Forensic Psychologists’ Perceptions of Bias and Potential Correction Strategies in Forensic Mental Health Evaluations

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Abstract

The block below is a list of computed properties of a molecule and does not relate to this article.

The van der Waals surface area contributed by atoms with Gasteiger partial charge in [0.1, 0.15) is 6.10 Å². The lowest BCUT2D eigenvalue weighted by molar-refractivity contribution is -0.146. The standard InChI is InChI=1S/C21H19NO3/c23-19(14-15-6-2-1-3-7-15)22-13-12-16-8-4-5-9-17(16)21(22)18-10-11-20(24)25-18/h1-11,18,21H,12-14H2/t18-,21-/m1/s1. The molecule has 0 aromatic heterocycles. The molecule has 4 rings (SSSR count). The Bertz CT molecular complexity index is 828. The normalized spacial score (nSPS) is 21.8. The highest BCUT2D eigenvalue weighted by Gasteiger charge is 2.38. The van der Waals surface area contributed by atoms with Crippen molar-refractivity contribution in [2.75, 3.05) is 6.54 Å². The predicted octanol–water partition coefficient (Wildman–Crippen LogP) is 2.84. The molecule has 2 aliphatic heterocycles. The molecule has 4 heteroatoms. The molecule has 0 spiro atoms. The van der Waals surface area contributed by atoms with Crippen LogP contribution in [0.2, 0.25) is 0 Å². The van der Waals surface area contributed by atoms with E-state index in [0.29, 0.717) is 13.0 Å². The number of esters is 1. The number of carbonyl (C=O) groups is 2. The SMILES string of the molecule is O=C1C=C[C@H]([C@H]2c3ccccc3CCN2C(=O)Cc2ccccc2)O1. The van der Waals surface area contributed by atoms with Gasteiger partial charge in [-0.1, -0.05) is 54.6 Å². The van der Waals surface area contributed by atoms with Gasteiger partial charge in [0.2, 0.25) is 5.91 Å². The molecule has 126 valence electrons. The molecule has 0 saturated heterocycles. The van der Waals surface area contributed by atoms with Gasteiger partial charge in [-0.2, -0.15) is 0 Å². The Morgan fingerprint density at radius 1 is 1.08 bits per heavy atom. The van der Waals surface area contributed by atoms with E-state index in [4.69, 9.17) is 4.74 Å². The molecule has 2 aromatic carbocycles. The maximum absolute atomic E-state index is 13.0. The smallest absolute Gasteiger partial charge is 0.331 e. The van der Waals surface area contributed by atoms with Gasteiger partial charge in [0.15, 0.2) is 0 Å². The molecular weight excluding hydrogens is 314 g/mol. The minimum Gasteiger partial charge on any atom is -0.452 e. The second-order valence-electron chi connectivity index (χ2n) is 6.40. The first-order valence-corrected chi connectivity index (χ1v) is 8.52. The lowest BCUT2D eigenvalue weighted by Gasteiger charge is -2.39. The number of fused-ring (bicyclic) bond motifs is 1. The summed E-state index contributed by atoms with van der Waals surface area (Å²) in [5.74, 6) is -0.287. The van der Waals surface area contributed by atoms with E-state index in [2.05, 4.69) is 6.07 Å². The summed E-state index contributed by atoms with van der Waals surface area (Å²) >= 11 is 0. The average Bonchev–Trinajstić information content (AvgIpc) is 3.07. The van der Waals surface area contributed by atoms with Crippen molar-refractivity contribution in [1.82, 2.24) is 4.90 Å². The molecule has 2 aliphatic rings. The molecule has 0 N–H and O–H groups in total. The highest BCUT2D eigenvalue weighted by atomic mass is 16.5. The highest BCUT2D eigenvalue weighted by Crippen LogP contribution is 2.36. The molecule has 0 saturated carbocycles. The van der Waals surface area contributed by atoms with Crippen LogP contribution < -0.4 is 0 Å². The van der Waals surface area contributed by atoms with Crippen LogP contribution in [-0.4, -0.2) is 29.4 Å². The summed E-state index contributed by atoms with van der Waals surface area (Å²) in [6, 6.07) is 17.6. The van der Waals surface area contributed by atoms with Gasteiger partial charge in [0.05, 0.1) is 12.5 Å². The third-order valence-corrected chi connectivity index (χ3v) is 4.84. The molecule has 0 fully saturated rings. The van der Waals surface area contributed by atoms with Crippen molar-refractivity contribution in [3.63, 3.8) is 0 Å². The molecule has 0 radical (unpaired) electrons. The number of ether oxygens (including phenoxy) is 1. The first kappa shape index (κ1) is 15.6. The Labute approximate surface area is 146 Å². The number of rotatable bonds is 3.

A qualitative study with 20 board-certified forensic psychologists was followed up by a mail survey of 351 forensic psychologists in this mixed-methods investigation of examiner bias awareness and strategies used to debias forensic judgments. Rich qualitative data emerged about awareness of bias, specific biasing situations that recur in forensic evaluations, and potential debiasing strategies. The continuum of bias awareness in forensic evaluators mapped cogently onto the “stages of change” model. Evaluators perceived themselves as less vulnerable to bias than their colleagues, consistent with the phenomenon called the “bias blind spot.” Recurring situations that posed challenges for forensic clinicians included disliking or feeling sympathy for the defendant, disgust or anger toward the offense, limited cultural competency, preexisting values, colleagues’ influences, and protecting referral streams. Twenty-five debiasing strategies emerged in the qualitative study, all but 1 of which rated as highly useful in the quantitative survey. Some of those strategies are consistent with empirical evidence about their effectiveness, but others have been shown to be ineffective. We identified which strategies do not help (such as introspection), focused on promising strategies with empirical support, discussed additional promising strategies not mentioned by participants, and described new strategies generated by these participants that have not yet been subjected to empirical examination. Finally, debiasing strategies were considered with respect to future directions for research and forensic practice.

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